- In the final area of Mega Man Legends 2, there are consoles that let you set gravity to low, normal, and high, allowing you to access different areas based on the current gravity (such as jumping on a weak floor in high gravity to break it). You're also forced to high gravity immediately whenever you touch security lasers in the area, making you take detours when you need to keep low gravity.
- Rosenkreuzstilette had a level late in the game that worked just like Gravity Man's level, with flipping gravity. Given that the game was a tribute to Mega Man and Castlevania games, it's no surprise, really.
- The Lost Vikings featured anti gravity zones which sometimes would have to be passed using Gravity Boots because of ceiling spikes.
- The first Kingdom Hearts had something similar, in that the characters walked on the floor, walls, and ceiling of the first room of Wonderland at different points. The difference is that they never jumped from wall to floor and so forth; they had to go around to use doors and such.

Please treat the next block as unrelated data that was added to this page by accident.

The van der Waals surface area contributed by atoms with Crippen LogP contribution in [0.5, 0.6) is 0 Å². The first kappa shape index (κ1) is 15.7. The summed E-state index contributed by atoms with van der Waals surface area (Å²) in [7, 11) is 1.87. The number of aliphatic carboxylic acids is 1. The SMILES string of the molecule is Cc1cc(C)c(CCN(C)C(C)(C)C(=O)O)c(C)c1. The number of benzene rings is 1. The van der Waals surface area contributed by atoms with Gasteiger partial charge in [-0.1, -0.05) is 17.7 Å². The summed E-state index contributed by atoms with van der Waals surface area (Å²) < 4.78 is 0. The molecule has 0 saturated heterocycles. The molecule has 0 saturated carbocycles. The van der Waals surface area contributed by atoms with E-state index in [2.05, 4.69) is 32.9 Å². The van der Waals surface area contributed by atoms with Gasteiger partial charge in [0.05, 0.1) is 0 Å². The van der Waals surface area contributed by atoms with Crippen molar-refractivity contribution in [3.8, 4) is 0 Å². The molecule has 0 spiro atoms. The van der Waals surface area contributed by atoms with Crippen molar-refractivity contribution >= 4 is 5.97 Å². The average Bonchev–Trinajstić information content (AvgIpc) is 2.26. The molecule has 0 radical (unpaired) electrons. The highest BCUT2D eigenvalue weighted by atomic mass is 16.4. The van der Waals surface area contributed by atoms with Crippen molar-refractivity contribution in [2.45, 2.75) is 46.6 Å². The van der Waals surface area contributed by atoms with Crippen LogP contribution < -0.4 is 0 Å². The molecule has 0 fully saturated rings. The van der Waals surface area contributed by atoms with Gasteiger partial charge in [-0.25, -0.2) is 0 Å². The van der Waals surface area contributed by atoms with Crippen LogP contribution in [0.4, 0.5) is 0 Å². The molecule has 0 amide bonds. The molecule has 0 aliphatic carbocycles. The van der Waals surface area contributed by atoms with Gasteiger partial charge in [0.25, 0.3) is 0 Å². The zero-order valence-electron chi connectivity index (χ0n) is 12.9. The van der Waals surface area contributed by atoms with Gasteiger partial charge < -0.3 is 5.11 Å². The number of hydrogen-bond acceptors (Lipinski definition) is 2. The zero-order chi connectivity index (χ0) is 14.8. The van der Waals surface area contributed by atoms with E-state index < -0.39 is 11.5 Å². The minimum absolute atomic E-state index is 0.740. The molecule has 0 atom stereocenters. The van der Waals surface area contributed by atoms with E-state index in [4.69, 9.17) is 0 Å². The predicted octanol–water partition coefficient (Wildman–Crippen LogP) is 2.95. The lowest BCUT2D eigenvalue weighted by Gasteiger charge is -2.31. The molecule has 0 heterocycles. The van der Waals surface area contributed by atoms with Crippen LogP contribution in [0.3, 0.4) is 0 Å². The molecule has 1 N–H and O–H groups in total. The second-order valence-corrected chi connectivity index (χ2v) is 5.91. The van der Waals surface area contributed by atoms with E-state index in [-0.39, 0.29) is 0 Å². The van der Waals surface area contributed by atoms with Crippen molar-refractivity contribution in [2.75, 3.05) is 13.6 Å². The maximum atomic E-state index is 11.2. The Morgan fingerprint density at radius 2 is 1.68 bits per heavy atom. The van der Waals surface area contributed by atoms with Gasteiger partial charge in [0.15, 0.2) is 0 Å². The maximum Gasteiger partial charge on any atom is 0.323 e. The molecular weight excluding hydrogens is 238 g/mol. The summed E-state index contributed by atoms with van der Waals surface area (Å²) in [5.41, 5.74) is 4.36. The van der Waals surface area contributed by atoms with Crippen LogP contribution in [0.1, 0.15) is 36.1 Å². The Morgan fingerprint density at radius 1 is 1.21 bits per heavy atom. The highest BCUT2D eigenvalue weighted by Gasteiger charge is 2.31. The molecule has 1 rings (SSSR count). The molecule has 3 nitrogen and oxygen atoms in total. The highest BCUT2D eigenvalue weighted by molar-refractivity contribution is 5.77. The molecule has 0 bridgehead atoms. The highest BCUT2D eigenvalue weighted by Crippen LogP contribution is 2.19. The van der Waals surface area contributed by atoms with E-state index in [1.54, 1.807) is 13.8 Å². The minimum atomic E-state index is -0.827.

- Sure, that could fall under the "hit a switch" variety.
- Kael'thas Sunstrider in World of Warcraft turns the gravity off completely, leaving players "swimming" in the air.
- Which brings us to yet another Sonic example, as this also happened near the end of the battle with the Biolizard in Sonic Adventure 2.
- Some levels in Psychonauts, such as Sasha's Shooting Gallery which takes place on the outside of a cube, and The Milkman Conspiracy, a literally twisted suburb with streets curving every direction.
- Lungfishopolis from the same game is also an example of a Heavy Zone—your jumps are slower, your Ground Pound is different, and you can't levitate due to your weight.
- Metroid Fusion has Nightmare, who combines Fun With Gravity and Heavy Zone by making it so you can barely jump and you can't use missiles (they arc straight into the ground).
- Metroid: Other M uses a similar mechanic in the rooms leading up to Nightmare, as well as during the boss battle itself.
- Platformer Vexx has an Upside-Down World puzzle in one chamber, where the entire screen flips upside down along with the world.
- Luigi's Mansion has a few switches in various rooms that reverse gravity. They always come in pairs, because the doors are too low to the ground to exit without being on the floor.